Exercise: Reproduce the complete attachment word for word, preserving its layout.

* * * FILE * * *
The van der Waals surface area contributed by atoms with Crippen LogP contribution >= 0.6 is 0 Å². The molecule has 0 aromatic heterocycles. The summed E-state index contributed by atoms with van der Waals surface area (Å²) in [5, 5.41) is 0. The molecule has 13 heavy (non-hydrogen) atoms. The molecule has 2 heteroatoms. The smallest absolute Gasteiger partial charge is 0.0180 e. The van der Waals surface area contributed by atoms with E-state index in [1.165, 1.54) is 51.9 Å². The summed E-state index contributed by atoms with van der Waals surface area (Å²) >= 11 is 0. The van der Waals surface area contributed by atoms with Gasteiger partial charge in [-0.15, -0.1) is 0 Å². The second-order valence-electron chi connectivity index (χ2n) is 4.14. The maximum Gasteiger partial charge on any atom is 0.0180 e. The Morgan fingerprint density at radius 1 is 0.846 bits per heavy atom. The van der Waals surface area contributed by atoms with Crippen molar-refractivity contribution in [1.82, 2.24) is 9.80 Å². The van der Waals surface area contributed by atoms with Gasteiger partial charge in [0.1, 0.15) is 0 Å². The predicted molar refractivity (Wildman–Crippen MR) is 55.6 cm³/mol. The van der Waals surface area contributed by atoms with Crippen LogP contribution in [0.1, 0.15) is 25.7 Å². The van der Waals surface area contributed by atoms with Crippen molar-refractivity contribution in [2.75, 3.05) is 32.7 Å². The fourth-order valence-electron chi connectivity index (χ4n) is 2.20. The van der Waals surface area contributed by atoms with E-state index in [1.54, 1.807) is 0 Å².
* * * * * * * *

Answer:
The van der Waals surface area contributed by atoms with Crippen LogP contribution >= 0.6 is 0 Å². The molecule has 0 aromatic heterocycles. The summed E-state index contributed by atoms with van der Waals surface area (Å²) in [5, 5.41) is 0. The molecule has 13 heavy (non-hydrogen) atoms. The molecule has 2 heteroatoms. The smallest absolute Gasteiger partial charge is 0.0180 e. The van der Waals surface area contributed by atoms with E-state index in [1.165, 1.54) is 51.9 Å². The summed E-state index contributed by atoms with van der Waals surface area (Å²) >= 11 is 0. The van der Waals surface area contributed by atoms with Gasteiger partial charge in [-0.15, -0.1) is 0 Å². The second-order valence-electron chi connectivity index (χ2n) is 4.14. The maximum Gasteiger partial charge on any atom is 0.0180 e. The Morgan fingerprint density at radius 1 is 0.846 bits per heavy atom. The van der Waals surface area contributed by atoms with Crippen molar-refractivity contribution in [1.82, 2.24) is 9.80 Å². The van der Waals surface area contributed by atoms with Gasteiger partial charge in [0.1, 0.15) is 0 Å². The predicted molar refractivity (Wildman–Crippen MR) is 55.6 cm³/mol. The van der Waals surface area contributed by atoms with Crippen LogP contribution in [0.1, 0.15) is 25.7 Å². The van der Waals surface area contributed by atoms with Crippen molar-refractivity contribution in [2.75, 3.05) is 32.7 Å². The fourth-order valence-electron chi connectivity index (χ4n) is 2.20. The van der Waals surface area contributed by atoms with E-state index in [1.54, 1.807) is 0 Å².